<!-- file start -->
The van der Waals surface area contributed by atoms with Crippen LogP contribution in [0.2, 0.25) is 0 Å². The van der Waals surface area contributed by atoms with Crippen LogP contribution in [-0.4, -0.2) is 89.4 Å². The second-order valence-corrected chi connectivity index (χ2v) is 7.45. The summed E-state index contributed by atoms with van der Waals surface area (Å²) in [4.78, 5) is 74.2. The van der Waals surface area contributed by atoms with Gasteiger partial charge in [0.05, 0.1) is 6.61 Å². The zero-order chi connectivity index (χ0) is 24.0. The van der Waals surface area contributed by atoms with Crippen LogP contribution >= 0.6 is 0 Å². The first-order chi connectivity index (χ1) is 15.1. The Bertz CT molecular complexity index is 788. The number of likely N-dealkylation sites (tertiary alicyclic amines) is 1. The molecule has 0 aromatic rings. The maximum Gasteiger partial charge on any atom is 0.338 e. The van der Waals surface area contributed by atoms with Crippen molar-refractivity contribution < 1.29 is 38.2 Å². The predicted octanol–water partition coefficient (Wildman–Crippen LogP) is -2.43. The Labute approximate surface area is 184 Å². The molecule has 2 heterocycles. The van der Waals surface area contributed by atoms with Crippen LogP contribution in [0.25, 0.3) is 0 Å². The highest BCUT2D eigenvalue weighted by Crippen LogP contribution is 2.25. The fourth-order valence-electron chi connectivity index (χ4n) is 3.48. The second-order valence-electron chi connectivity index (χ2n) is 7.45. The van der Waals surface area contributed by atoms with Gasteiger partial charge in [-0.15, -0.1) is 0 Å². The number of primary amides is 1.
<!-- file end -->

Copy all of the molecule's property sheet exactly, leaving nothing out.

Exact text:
The van der Waals surface area contributed by atoms with Crippen LogP contribution in [0.2, 0.25) is 0 Å². The van der Waals surface area contributed by atoms with Crippen LogP contribution in [-0.4, -0.2) is 89.4 Å². The second-order valence-corrected chi connectivity index (χ2v) is 7.45. The summed E-state index contributed by atoms with van der Waals surface area (Å²) in [4.78, 5) is 74.2. The van der Waals surface area contributed by atoms with Gasteiger partial charge in [0.05, 0.1) is 6.61 Å². The zero-order chi connectivity index (χ0) is 24.0. The van der Waals surface area contributed by atoms with Crippen LogP contribution >= 0.6 is 0 Å². The first-order chi connectivity index (χ1) is 15.1. The Bertz CT molecular complexity index is 788. The number of likely N-dealkylation sites (tertiary alicyclic amines) is 1. The molecule has 0 aromatic rings. The maximum Gasteiger partial charge on any atom is 0.338 e. The van der Waals surface area contributed by atoms with Crippen molar-refractivity contribution < 1.29 is 38.2 Å². The predicted octanol–water partition coefficient (Wildman–Crippen LogP) is -2.43. The Labute approximate surface area is 184 Å². The molecule has 2 heterocycles. The van der Waals surface area contributed by atoms with Crippen LogP contribution in [0.25, 0.3) is 0 Å². The highest BCUT2D eigenvalue weighted by Crippen LogP contribution is 2.25. The fourth-order valence-electron chi connectivity index (χ4n) is 3.48. The second-order valence-electron chi connectivity index (χ2n) is 7.45. The van der Waals surface area contributed by atoms with Gasteiger partial charge in [-0.15, -0.1) is 0 Å². The number of primary amides is 1.